by Ada Fetters
Cam was sprawled across his sofa with one arm over his eyes. Air conditioning made his living room as dark and cool as a cave. Relentless Wyoming sun gnawed around the floor-length drapes.
His thick, curly black hair was shot with grey. His big hands were double-jointed, the tips callused from a half-century of earning a living with a 12-string guitar.
The guitar leaned against the wall within arm’s length, though he hadn’t been able to do anything with it in months. The title track to the new album had become a quagmire. Easy to wander in, nearly impossible to get out. It was hard to know what to feel, let alone how to put it to music.
His niece Zeezie was as ribby and androgynous as Cam had been at her age. She was folded into a sitting position with her knees against her chest and one curl pulled across her face into her mouth. Cam heard purposeful mouse clicks, then a stretch of silence. When she gave her verdict, her tone was dry and staccato, like keystrokes.
“Sweet pulsating Christ. You are not doing this.”
“Your disapproval wounds me,” Cam drawled. He put his free hand over his heart. It was meant as a flourish, but his chest was an uneasy mess of pain. Putting his hand there made it more real, somehow. Brought it to meet his fingers. For a few seconds he was glad his other arm was draped over half his face.
She was the only one he’d trusted not to freak out on him. Or tell him to just write a song about it.
“Just disappointment. This” — Zeezie’s fingernail dragged down the textured plastic of the laptop monitor — “would mean destroying yourself.”
“I’m done with her. I’m done with her crazy cult.”
“It’s your life. Do what you want. But this is a revolting way to do it.”
Cam was startled enough to sit up and glare at her. Zeezie’s bright dark eyes gleamed in the light of the monitor. She recited the website text aloud:
“Want an individualized narrative that’s a perfect fit for you? Try the app! Answer ten easy questions, like “What are admirable qualities in a partner?” and “Do you plan your decisions or act spontaneously?” to get your FREE quote!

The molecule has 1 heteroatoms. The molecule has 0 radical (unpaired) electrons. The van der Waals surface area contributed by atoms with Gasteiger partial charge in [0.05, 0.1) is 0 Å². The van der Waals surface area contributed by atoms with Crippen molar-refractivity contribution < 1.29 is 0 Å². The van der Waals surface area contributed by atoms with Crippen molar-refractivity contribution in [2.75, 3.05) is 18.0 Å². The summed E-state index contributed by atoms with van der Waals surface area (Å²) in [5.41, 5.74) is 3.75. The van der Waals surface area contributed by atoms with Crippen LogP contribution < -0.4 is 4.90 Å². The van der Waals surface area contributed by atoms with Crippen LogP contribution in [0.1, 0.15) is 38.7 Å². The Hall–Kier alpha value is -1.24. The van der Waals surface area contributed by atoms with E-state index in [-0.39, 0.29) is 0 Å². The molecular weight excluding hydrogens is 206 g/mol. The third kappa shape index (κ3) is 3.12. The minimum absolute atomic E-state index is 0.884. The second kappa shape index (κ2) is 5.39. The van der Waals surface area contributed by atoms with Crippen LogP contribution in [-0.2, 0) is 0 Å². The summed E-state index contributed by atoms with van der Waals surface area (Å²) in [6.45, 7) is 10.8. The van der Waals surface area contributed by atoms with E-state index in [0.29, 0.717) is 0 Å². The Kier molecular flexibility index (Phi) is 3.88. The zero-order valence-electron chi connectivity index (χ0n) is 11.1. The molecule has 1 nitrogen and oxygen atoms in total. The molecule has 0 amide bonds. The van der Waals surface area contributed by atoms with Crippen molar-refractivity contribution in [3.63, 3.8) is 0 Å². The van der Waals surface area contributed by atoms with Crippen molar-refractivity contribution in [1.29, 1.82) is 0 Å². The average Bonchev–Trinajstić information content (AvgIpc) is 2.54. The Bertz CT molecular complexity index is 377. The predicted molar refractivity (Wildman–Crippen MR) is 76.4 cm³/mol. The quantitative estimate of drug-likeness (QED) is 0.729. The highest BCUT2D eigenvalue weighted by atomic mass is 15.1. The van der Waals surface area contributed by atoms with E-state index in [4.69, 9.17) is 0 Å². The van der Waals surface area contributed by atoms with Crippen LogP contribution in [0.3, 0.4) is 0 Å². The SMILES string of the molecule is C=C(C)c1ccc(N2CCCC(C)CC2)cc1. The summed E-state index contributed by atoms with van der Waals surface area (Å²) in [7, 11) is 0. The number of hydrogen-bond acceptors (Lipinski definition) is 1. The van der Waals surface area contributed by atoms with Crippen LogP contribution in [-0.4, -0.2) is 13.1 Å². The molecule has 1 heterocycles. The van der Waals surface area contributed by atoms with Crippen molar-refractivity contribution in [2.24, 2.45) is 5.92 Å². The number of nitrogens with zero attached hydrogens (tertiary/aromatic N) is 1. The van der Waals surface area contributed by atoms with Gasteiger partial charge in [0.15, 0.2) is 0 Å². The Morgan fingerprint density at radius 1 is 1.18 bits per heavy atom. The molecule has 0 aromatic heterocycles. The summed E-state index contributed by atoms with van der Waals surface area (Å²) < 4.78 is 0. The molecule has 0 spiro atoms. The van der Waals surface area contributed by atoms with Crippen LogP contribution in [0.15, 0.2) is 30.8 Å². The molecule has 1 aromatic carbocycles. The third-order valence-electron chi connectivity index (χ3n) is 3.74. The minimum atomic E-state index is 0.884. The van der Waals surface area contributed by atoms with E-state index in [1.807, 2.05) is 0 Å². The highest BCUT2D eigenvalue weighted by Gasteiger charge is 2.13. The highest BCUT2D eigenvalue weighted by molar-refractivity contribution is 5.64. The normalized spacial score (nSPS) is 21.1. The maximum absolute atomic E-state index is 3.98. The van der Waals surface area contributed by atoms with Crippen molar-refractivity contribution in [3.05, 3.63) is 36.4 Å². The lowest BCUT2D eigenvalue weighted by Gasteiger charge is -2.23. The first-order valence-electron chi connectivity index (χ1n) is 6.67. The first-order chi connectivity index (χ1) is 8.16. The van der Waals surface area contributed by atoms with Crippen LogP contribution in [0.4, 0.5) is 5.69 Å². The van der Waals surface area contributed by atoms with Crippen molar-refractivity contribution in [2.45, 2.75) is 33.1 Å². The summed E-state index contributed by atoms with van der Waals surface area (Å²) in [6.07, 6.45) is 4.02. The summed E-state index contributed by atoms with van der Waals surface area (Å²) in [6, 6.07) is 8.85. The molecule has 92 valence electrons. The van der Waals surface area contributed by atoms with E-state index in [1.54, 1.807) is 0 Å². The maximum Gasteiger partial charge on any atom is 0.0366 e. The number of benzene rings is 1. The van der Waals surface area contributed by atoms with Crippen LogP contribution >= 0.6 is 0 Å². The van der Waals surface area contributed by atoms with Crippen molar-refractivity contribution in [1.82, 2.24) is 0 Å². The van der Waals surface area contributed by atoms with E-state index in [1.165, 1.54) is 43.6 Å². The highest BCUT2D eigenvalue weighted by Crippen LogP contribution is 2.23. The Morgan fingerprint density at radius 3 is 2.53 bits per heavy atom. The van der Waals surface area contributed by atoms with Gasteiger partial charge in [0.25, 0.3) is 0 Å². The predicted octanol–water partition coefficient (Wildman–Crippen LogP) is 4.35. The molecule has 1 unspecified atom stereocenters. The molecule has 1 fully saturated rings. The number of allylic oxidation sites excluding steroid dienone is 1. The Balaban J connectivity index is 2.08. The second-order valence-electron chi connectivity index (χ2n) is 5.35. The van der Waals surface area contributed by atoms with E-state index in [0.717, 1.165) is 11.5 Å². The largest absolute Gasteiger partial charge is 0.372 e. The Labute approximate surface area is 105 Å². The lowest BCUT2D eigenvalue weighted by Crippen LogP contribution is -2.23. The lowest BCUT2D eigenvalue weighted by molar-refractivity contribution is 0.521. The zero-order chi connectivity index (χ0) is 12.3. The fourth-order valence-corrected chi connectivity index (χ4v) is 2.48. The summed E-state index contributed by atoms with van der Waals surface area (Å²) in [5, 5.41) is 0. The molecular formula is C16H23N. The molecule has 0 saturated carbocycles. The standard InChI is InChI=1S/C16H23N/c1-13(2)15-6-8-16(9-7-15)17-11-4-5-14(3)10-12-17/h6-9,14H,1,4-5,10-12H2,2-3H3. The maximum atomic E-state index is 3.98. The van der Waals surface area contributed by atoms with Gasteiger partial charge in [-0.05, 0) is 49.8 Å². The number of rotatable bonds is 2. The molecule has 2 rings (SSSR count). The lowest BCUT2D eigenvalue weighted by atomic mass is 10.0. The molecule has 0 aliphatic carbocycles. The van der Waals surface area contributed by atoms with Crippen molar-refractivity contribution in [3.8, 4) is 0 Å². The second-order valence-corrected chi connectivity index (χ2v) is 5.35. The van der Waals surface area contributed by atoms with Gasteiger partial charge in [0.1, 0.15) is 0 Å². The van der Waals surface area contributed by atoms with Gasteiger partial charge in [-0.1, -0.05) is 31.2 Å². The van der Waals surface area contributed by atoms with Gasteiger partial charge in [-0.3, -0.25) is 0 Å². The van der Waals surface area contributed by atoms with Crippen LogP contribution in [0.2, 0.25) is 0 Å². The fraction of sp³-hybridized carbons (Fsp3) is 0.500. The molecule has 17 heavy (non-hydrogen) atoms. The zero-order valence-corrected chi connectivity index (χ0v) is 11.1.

“My mind is made up.” He felt like a glass filled to the brim. “The preliminary scans are done. All I need is someone to drive me home after.”
“This Do-Over stuff is prefabbed,” she said flatly. “It’s generic memories burned into your brain. It’s dated almost as soon as it’s done. You have spent your life ignoring trends, and now you want to turn your memory into a pop song.”
Cam got up and walked past Zeezie. “I’m calling a driver, then.”
He navigated the living room by touch. In the dark, he was safely oblivious to the memories that clung to picture frames, bookshelves, the wooden turntable, even door handles. They’d demand his attention, draw him in, sap whatever resolve he had. He’d try again, mentally, to bring Tara back.
Thin yellow curtains didn’t do much to keep the light out of the kitchen. Outside, sunlight turned telephone wires white and made the dust-coated truck glitter like sandpaper. The kitchen table was half-buried under envelopes and splayed folds of paper.
Letters from the Order of Accord were visible in weekly strata of the mail. Their glossy brochures kept coming even though Tara hadn’t lived at this address for a year. She’d moved into Accord Village across the lake.
The sight of the shimmering third eye on the brochures was enough to spark the old arguments in his head. In his memory, she stood beside the table, arms folded.
And in his head, he tried yet again to explain how strange the situation had become. “We don’t talk anymore—”